Selahattin Demirtas, who once hoped to challenge Erdogan’s grip on power, finds his political party under attack and himself behind bars.
- By David KennerDavid Kenner is the Middle East editor at Foreign Policy. He is based in Beirut, Lebanon, and has been with FP since 2009 (a long time, he knows). He worked for FP previously in Cairo, where he covered the early days of the Arab Spring, and before that in Washington. He has attended Georgetown University and the American University of Beirut and has reported from Libya, Egypt, Gaza, Turkey, Lebanon, and Iraq.
ANKARA, Turkey — Selahattin Demirtas saw this coming.
“It is possible that in this month, or next month, we will get sent to prison,” the co-head of Turkey’s pro-Kurdish Peoples’ Democratic Party (HDP) told Foreign Policy while sitting in his Ankara office in October. “They may arrest all of us.”
On early Friday, Demirtas’s prediction came true. Turkish security forces detained him and the party’s co-chair, as well as 10 other parliamentary deputies, as part of a sweeping investigation of the officials’ links to terrorism. In a potential attempt to limit public protests, Turkey also reportedly blocked access to Twitter, Facebook, and WhatsApp.
Demirtas’s arrest is a major blow to a figure who was once a rising star in Turkey’s political scene. In June 2015, he led the HDP in parliamentary elections that saw the party win 13 percent of the vote, its most impressive showing ever. He became one of President Recep Tayyip Erdogan’s most prominent critics, making the case for a negotiated resolution to the conflict with the Kurdistan Workers’ Party (PKK) and “democratic autonomy,” which would devolve power to local governments.
More broadly, he attempted to transcend his party’s identity as one focused narrowly on Kurdish interests. By building bridges with liberal Turks, and advocating for issues like gay rights and environmentalism, he tried to establish a broad-based, leftist opposition movement to Erdogan. The traditional opposition parties had spent more than a decade getting drubbed by Erdogan at the polls; finally, some in the opposition hoped, an effort was afoot to develop a real alternative.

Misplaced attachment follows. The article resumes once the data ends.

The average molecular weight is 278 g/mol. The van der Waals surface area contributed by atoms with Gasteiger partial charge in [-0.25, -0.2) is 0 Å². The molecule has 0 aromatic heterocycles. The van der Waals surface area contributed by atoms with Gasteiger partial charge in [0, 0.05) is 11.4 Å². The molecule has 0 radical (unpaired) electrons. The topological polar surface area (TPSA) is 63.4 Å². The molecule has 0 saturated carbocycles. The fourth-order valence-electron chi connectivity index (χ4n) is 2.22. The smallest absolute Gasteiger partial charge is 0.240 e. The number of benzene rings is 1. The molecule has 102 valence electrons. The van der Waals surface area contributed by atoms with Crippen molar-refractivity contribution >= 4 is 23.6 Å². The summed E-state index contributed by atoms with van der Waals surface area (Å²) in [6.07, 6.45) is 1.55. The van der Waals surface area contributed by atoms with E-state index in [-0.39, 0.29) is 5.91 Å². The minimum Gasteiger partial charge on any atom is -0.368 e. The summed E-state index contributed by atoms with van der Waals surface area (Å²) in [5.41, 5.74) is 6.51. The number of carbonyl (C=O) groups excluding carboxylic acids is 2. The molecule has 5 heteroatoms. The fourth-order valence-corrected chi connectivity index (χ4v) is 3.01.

Those hopes have now been almost entirely crushed. The HDP saw its share of the vote fall in snap elections last November, as the Justice and Development Party (AKP), of which Erdogan is a co-founder, regained its parliamentary majority. A resurgence of violence last year between Turkish security forces and the PKK hamstrung the party. Some anti-Erdogan Turks began criticizing it as insufficiently critical of the group, which has been declared a terrorist organization by Turkey and the United States. Erdogan, meanwhile, described the party’s call for local autonomy as “treason.”
The crackdown on Demirtas and his fellow HDP leaders was set in motion over the summer when, in a move strongly supported by Erdogan, Turkey’s parliament voted to strip HDP deputies of immunity from prosecution. That opened the floodgates of criminal charges filed against HDP leaders, as prosecutors accused them of links to the banned PKK, which has fought a decades-long guerrilla war against the Turkish state. Demirtas told FP that there were a total of 550 cases against the parliamentarians. He said he was facing a total of 102 cases, which carried with them the combined possibility of two life sentences and 600 years in prison.